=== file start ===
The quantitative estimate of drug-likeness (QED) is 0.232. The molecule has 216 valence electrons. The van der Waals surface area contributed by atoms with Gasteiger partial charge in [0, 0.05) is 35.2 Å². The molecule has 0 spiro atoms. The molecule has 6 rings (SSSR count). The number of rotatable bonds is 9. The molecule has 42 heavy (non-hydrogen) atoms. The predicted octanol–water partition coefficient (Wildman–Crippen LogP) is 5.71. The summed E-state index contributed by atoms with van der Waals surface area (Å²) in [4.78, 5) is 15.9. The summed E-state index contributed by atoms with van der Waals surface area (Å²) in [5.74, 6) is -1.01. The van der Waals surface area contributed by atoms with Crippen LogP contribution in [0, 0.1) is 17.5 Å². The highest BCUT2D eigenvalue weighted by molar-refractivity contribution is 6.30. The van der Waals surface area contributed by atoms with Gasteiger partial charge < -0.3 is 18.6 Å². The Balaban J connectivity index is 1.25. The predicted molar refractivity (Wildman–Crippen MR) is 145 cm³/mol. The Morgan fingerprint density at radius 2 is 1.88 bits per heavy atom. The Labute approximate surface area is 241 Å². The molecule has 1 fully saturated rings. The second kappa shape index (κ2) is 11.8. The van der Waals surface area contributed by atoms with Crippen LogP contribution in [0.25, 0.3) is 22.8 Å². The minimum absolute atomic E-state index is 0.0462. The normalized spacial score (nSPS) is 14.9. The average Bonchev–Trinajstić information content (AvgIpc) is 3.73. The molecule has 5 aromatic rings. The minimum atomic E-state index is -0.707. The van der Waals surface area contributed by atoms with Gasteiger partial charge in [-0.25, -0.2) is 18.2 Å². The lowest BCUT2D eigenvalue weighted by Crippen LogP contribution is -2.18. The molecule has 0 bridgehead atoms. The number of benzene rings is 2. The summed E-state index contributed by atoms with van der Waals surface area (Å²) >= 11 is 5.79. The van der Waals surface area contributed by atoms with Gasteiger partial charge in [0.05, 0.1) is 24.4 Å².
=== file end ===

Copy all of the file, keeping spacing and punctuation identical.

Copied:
The quantitative estimate of drug-likeness (QED) is 0.232. The molecule has 216 valence electrons. The van der Waals surface area contributed by atoms with Gasteiger partial charge in [0, 0.05) is 35.2 Å². The molecule has 0 spiro atoms. The molecule has 6 rings (SSSR count). The number of rotatable bonds is 9. The molecule has 42 heavy (non-hydrogen) atoms. The predicted octanol–water partition coefficient (Wildman–Crippen LogP) is 5.71. The summed E-state index contributed by atoms with van der Waals surface area (Å²) in [4.78, 5) is 15.9. The summed E-state index contributed by atoms with van der Waals surface area (Å²) in [5.74, 6) is -1.01. The van der Waals surface area contributed by atoms with Crippen LogP contribution in [0, 0.1) is 17.5 Å². The highest BCUT2D eigenvalue weighted by molar-refractivity contribution is 6.30. The van der Waals surface area contributed by atoms with Gasteiger partial charge < -0.3 is 18.6 Å². The Balaban J connectivity index is 1.25. The predicted molar refractivity (Wildman–Crippen MR) is 145 cm³/mol. The Morgan fingerprint density at radius 2 is 1.88 bits per heavy atom. The Labute approximate surface area is 241 Å². The molecule has 1 fully saturated rings. The second kappa shape index (κ2) is 11.8. The van der Waals surface area contributed by atoms with Crippen LogP contribution in [0.25, 0.3) is 22.8 Å². The minimum absolute atomic E-state index is 0.0462. The normalized spacial score (nSPS) is 14.9. The average Bonchev–Trinajstić information content (AvgIpc) is 3.73. The molecule has 5 aromatic rings. The minimum atomic E-state index is -0.707. The van der Waals surface area contributed by atoms with Gasteiger partial charge in [-0.25, -0.2) is 18.2 Å². The lowest BCUT2D eigenvalue weighted by Crippen LogP contribution is -2.18. The molecule has 0 bridgehead atoms. The number of benzene rings is 2. The summed E-state index contributed by atoms with van der Waals surface area (Å²) >= 11 is 5.79. The van der Waals surface area contributed by atoms with Gasteiger partial charge in [0.05, 0.1) is 24.4 Å².